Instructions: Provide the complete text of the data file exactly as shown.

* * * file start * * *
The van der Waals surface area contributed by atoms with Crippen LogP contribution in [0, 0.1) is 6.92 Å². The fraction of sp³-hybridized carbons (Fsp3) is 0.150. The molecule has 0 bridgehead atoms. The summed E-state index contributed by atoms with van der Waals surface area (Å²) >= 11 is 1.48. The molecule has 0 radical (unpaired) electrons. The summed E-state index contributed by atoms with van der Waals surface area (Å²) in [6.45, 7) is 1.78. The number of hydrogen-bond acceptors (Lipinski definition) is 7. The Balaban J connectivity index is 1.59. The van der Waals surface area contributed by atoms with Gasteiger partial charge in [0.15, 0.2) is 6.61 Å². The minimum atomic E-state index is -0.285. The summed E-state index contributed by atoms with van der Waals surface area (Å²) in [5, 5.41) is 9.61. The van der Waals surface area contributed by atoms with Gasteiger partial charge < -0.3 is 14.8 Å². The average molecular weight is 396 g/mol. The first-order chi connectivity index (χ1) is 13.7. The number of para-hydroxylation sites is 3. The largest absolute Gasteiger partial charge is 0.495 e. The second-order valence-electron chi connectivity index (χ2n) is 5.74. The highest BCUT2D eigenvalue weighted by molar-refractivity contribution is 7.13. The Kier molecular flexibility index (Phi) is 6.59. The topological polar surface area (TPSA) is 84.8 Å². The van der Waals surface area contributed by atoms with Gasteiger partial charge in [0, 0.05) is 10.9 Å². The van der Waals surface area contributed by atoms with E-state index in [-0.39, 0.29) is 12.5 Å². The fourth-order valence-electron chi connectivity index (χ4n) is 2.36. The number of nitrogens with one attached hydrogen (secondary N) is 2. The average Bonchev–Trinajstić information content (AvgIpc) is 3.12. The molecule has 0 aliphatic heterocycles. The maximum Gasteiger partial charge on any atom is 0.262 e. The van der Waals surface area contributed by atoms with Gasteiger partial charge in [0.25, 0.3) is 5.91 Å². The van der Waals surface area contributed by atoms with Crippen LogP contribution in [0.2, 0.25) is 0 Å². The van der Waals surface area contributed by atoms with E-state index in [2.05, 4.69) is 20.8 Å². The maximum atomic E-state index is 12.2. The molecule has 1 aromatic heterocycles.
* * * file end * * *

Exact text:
The van der Waals surface area contributed by atoms with Crippen LogP contribution in [0, 0.1) is 6.92 Å². The fraction of sp³-hybridized carbons (Fsp3) is 0.150. The molecule has 0 bridgehead atoms. The summed E-state index contributed by atoms with van der Waals surface area (Å²) >= 11 is 1.48. The molecule has 0 radical (unpaired) electrons. The summed E-state index contributed by atoms with van der Waals surface area (Å²) in [6.45, 7) is 1.78. The number of hydrogen-bond acceptors (Lipinski definition) is 7. The Balaban J connectivity index is 1.59. The van der Waals surface area contributed by atoms with Gasteiger partial charge in [0.15, 0.2) is 6.61 Å². The minimum atomic E-state index is -0.285. The summed E-state index contributed by atoms with van der Waals surface area (Å²) in [5, 5.41) is 9.61. The van der Waals surface area contributed by atoms with Gasteiger partial charge < -0.3 is 14.8 Å². The average molecular weight is 396 g/mol. The first-order chi connectivity index (χ1) is 13.7. The number of para-hydroxylation sites is 3. The largest absolute Gasteiger partial charge is 0.495 e. The second-order valence-electron chi connectivity index (χ2n) is 5.74. The highest BCUT2D eigenvalue weighted by molar-refractivity contribution is 7.13. The Kier molecular flexibility index (Phi) is 6.59. The topological polar surface area (TPSA) is 84.8 Å². The van der Waals surface area contributed by atoms with Gasteiger partial charge in [0, 0.05) is 10.9 Å². The van der Waals surface area contributed by atoms with E-state index in [-0.39, 0.29) is 12.5 Å². The fourth-order valence-electron chi connectivity index (χ4n) is 2.36. The number of nitrogens with one attached hydrogen (secondary N) is 2. The average Bonchev–Trinajstić information content (AvgIpc) is 3.12. The molecule has 0 aliphatic heterocycles. The maximum Gasteiger partial charge on any atom is 0.262 e. The van der Waals surface area contributed by atoms with Gasteiger partial charge in [0.25, 0.3) is 5.91 Å². The van der Waals surface area contributed by atoms with Crippen LogP contribution in [0.2, 0.25) is 0 Å². The van der Waals surface area contributed by atoms with E-state index in [2.05, 4.69) is 20.8 Å². The maximum atomic E-state index is 12.2. The molecule has 1 aromatic heterocycles.